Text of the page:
USS Goshen (APA-108)
||This article includes a list of references, related reading or external links, but its sources remain unclear because it lacks inline citations. (September 2014)|
|Namesake:||A county in Wyoming|
|Builder:||Western Pipe & Steel|
|Laid down:||31 January 1944|
|Launched:||29 June 1944|
|Commissioned:||13 December 1944|
|Decommissioned:||20 April 1946|
|Renamed:||USS Goshen, Canada Mail, California Mail, La Fayette.|
|One battle star for service in World War II.|
|Fate:||Scrapped August 1973|
|Notes:||WPS Hull No. 130.
MC Hull No. 1553.
Sponsor: Mrs. James B. Black.
|Class & type:||Bayfield-class attack transport|
|Displacement:||8,100 tons, 16,100 tons fully loaded|
|Length:||492 ft (150 m)|
|Beam:||69 ft 6 in (21.18 m)|
|Draught:||26 ft 6 in (8.08 m)|
|Propulsion:||General Electric geared turbine, 2 x Foster Wheeler D-type boilers, single propeller, designed shaft horsepower 8,500|
|Boats & landing
|12 x LCVP, 4 x LCM (Mk-6), 3 x LCP(L) (MK-IV)|
|Capacity:||4,800 tons (180,500 cu. ft).|
|Complement:||Crew: 51 officers, 524 enlisted
Flag: 43 officers, 108 enlisted.
Troops: 80 officers, 1,146 enlisted
|Armament:||2 x single 5 inch/38 cal. dual purpose gun mounts, one fore and one aft.
2 x twin 40mm AA gun mounts forward, port and starboard.
Goshen, originally Sea Hare, was laid down by Western Pipe & Steel under a Maritime Commission contract on 31 January 1944. It was launched 29 June, acquired by the Navy 13 December and commissioned the same day, with Captain Carroll T. Bonney in command.
After shakedown along the California coast, Goshen departed Long Beach 4 February 1945 for additional combat and amphibious training in the Hawaiian Islands. Embarking over 1,400 troops and officers at Honolulu, she departed there for duty in the Western Pacific. Goshen made brief stops at Ulithi and Eniwetok before proceeding to the Okinawa area where the bitter campaign to secure that Japanese-held fortress was already underway.
The transport arrived off Hagushi beaches Okinawa on 17 April and immediately commenced disembarking troops and unloading cargo. Goshen completed her task 5 days later and sailed for Saipan arriving there on the 27th. After loading mail and passengers at Saipan, Russell, Florida, and New Hebrides Islands, she sailed for the United States 18 May, arriving in San Francisco 3 June.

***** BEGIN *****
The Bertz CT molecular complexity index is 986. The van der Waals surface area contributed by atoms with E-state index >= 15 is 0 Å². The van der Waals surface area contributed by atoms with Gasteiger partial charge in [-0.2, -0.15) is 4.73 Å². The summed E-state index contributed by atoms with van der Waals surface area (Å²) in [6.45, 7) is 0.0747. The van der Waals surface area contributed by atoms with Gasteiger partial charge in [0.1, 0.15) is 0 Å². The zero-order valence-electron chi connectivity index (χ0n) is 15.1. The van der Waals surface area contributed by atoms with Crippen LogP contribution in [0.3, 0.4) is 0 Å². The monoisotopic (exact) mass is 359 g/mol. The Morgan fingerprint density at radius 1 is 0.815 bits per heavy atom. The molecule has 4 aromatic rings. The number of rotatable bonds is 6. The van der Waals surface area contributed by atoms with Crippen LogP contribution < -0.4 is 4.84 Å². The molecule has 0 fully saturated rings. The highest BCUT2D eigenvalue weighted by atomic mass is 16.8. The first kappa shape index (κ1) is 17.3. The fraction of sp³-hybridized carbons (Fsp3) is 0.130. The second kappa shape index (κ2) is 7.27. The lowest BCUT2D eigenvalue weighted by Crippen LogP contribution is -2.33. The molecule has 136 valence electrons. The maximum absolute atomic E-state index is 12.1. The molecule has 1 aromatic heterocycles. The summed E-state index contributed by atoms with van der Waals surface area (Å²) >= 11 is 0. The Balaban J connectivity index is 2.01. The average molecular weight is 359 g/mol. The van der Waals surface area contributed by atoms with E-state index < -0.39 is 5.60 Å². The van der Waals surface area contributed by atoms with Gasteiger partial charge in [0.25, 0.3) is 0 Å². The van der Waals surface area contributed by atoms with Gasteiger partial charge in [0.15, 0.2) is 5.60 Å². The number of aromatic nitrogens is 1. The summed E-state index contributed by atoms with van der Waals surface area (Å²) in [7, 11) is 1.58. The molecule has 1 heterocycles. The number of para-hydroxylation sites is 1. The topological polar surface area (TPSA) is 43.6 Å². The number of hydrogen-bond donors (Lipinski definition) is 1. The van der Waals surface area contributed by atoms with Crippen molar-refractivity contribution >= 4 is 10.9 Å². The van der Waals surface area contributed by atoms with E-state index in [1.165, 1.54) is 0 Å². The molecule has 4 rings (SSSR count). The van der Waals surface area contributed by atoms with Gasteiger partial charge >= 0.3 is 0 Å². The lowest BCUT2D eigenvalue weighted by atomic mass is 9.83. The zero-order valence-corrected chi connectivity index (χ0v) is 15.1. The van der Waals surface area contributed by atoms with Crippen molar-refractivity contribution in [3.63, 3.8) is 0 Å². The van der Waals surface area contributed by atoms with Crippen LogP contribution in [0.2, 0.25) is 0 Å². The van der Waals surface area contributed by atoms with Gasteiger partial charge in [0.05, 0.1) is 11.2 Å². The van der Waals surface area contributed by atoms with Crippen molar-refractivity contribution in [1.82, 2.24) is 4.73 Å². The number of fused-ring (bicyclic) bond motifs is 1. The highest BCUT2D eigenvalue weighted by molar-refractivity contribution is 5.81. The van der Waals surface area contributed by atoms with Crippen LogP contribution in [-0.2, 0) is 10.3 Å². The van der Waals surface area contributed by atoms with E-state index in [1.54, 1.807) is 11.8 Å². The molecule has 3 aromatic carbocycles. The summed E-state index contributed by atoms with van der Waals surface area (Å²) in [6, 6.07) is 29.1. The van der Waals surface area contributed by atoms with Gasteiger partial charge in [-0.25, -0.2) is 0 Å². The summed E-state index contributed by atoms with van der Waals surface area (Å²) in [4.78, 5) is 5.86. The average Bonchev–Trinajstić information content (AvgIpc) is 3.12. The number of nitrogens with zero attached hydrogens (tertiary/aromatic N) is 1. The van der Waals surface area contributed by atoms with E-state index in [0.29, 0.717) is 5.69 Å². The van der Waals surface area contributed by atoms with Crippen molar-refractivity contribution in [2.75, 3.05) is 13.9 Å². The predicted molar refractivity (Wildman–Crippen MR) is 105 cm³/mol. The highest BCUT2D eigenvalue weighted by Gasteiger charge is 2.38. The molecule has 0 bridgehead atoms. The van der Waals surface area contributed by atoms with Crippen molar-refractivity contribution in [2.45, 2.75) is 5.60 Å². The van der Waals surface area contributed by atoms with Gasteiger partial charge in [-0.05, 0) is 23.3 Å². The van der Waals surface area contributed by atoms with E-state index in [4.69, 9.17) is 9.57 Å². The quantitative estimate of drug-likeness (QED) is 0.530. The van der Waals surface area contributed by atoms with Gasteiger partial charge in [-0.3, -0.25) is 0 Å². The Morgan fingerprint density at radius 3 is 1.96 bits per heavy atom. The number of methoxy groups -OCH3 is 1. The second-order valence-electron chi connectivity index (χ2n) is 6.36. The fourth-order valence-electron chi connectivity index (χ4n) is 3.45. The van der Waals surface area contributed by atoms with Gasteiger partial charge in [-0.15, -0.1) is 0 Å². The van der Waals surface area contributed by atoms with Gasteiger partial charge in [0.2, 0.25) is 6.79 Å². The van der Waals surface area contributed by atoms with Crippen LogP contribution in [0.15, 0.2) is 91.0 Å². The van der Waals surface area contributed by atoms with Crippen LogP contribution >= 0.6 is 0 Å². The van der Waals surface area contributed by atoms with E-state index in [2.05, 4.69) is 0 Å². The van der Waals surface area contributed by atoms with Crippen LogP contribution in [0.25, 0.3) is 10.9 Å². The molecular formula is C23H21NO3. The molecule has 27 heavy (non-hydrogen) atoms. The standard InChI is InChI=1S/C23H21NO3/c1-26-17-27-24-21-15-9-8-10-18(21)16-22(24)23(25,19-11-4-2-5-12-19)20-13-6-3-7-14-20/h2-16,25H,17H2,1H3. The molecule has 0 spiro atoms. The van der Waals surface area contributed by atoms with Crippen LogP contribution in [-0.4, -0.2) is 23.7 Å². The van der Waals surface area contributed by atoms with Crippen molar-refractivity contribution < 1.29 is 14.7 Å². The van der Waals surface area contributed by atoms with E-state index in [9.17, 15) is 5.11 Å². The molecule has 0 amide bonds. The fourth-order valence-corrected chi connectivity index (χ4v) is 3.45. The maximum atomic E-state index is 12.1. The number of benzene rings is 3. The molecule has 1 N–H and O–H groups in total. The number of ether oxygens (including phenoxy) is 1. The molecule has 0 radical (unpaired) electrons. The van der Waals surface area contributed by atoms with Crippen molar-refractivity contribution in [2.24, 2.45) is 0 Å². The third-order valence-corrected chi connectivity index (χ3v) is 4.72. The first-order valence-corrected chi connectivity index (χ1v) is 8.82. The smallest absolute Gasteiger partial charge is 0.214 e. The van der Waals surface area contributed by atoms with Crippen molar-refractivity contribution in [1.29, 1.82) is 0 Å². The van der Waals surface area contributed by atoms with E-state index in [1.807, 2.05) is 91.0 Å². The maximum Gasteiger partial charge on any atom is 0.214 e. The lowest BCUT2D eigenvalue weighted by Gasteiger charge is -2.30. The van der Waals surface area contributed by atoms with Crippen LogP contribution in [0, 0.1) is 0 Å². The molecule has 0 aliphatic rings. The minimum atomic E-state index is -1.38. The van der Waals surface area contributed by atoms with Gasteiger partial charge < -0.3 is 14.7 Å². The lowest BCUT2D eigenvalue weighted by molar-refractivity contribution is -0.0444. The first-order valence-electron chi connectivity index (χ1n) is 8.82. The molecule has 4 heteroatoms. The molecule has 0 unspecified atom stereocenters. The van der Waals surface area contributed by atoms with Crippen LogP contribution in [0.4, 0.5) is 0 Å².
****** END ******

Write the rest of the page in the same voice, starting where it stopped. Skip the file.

Goshen made another cruise to the Western Pacific in July carrying troops and cargo for the final month of the war. She was at Saipan when news of the Japanese acceptance of surrender terms was received. After the war Goshen operated between the Philippines and Japan for the next 4 months as she shuttled occupation troops and cargo among the Islands.
Operation Magic Carpet
In December the transport joined the growing number of ships engaged in Operation Magic Carpet - an organized project to bring the war veterans back home immediately. On 10 December she steamed out of Sasebo with over 1,400 America bound Marines, finally arriving San Diego on the 28th.
Goshen received one battle star for World War II service.
- This article incorporates text from the public domain Dictionary of American Naval Fighting Ships. The entry can be found here.
- USS Goshen (APA-108), Navsource Online
- Mawdsley, Dean L. (2002). Steel Ships and Iron Pipe: Western Pipe and Steel Company of California: The Company, The Yard, The Ships. San Francisco: Associates of the National Maritime Museum Library. p. p. 164. ISBN 978-1-889901-28-2. OCLC 50164828.